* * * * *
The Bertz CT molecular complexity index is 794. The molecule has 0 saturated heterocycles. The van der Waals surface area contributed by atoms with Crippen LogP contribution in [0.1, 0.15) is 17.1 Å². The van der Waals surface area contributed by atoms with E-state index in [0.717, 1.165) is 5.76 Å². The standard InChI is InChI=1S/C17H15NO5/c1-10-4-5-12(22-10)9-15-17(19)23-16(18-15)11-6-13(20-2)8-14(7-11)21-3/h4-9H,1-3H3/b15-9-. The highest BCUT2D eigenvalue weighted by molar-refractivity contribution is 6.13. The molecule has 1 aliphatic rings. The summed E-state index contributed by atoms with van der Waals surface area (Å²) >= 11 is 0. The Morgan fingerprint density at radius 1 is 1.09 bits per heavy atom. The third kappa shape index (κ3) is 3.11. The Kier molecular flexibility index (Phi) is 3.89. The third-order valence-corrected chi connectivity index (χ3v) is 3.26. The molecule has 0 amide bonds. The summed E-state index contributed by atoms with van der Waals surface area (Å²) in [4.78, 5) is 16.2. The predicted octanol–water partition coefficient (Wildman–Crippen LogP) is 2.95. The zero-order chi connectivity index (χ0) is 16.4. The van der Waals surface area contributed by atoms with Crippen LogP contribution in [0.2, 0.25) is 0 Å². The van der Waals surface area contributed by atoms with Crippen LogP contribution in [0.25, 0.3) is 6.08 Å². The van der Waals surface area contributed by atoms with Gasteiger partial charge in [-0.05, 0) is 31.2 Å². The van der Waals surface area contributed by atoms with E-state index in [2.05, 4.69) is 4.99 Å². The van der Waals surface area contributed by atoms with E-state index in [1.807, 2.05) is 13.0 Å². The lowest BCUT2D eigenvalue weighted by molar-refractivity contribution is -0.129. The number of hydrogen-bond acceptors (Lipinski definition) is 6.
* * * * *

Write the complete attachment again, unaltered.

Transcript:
The Bertz CT molecular complexity index is 794. The molecule has 0 saturated heterocycles. The van der Waals surface area contributed by atoms with Crippen LogP contribution in [0.1, 0.15) is 17.1 Å². The van der Waals surface area contributed by atoms with E-state index in [0.717, 1.165) is 5.76 Å². The standard InChI is InChI=1S/C17H15NO5/c1-10-4-5-12(22-10)9-15-17(19)23-16(18-15)11-6-13(20-2)8-14(7-11)21-3/h4-9H,1-3H3/b15-9-. The highest BCUT2D eigenvalue weighted by molar-refractivity contribution is 6.13. The molecule has 1 aliphatic rings. The summed E-state index contributed by atoms with van der Waals surface area (Å²) >= 11 is 0. The Morgan fingerprint density at radius 1 is 1.09 bits per heavy atom. The third kappa shape index (κ3) is 3.11. The Kier molecular flexibility index (Phi) is 3.89. The third-order valence-corrected chi connectivity index (χ3v) is 3.26. The molecule has 0 amide bonds. The summed E-state index contributed by atoms with van der Waals surface area (Å²) in [4.78, 5) is 16.2. The predicted octanol–water partition coefficient (Wildman–Crippen LogP) is 2.95. The zero-order chi connectivity index (χ0) is 16.4. The van der Waals surface area contributed by atoms with Crippen LogP contribution in [0.2, 0.25) is 0 Å². The van der Waals surface area contributed by atoms with Crippen LogP contribution in [0.25, 0.3) is 6.08 Å². The van der Waals surface area contributed by atoms with Gasteiger partial charge in [-0.05, 0) is 31.2 Å². The van der Waals surface area contributed by atoms with E-state index in [2.05, 4.69) is 4.99 Å². The van der Waals surface area contributed by atoms with E-state index in [1.807, 2.05) is 13.0 Å². The lowest BCUT2D eigenvalue weighted by molar-refractivity contribution is -0.129. The number of hydrogen-bond acceptors (Lipinski definition) is 6.